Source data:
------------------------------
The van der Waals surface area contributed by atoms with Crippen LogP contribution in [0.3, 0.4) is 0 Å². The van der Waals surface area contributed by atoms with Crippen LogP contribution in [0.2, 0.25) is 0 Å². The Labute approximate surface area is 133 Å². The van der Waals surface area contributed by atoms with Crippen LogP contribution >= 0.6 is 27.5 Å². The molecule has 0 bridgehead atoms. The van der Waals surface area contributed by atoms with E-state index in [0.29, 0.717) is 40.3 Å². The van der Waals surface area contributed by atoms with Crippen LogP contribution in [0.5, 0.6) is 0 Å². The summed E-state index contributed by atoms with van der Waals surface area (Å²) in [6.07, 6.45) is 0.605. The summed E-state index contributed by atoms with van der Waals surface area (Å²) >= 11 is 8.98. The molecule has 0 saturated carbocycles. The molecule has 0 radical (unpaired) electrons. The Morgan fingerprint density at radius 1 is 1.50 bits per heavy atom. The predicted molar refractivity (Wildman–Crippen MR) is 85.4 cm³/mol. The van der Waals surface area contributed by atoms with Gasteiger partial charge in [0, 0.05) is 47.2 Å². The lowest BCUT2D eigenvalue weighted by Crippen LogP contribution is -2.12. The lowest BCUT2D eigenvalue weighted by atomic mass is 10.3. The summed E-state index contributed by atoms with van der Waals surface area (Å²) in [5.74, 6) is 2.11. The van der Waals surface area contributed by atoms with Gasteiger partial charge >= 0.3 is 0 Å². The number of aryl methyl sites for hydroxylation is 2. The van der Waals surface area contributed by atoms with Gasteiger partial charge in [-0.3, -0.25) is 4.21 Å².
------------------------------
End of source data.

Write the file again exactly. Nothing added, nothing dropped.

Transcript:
The van der Waals surface area contributed by atoms with Crippen LogP contribution in [0.3, 0.4) is 0 Å². The van der Waals surface area contributed by atoms with Crippen LogP contribution in [0.2, 0.25) is 0 Å². The Labute approximate surface area is 133 Å². The van der Waals surface area contributed by atoms with Crippen LogP contribution >= 0.6 is 27.5 Å². The molecule has 0 bridgehead atoms. The van der Waals surface area contributed by atoms with E-state index in [0.29, 0.717) is 40.3 Å². The van der Waals surface area contributed by atoms with Crippen LogP contribution in [0.5, 0.6) is 0 Å². The summed E-state index contributed by atoms with van der Waals surface area (Å²) in [6.07, 6.45) is 0.605. The summed E-state index contributed by atoms with van der Waals surface area (Å²) >= 11 is 8.98. The molecule has 0 saturated carbocycles. The molecule has 0 radical (unpaired) electrons. The Morgan fingerprint density at radius 1 is 1.50 bits per heavy atom. The predicted molar refractivity (Wildman–Crippen MR) is 85.4 cm³/mol. The van der Waals surface area contributed by atoms with Gasteiger partial charge in [0, 0.05) is 47.2 Å². The lowest BCUT2D eigenvalue weighted by Crippen LogP contribution is -2.12. The lowest BCUT2D eigenvalue weighted by atomic mass is 10.3. The summed E-state index contributed by atoms with van der Waals surface area (Å²) in [5.74, 6) is 2.11. The van der Waals surface area contributed by atoms with Gasteiger partial charge >= 0.3 is 0 Å². The number of aryl methyl sites for hydroxylation is 2. The van der Waals surface area contributed by atoms with Gasteiger partial charge in [-0.3, -0.25) is 4.21 Å².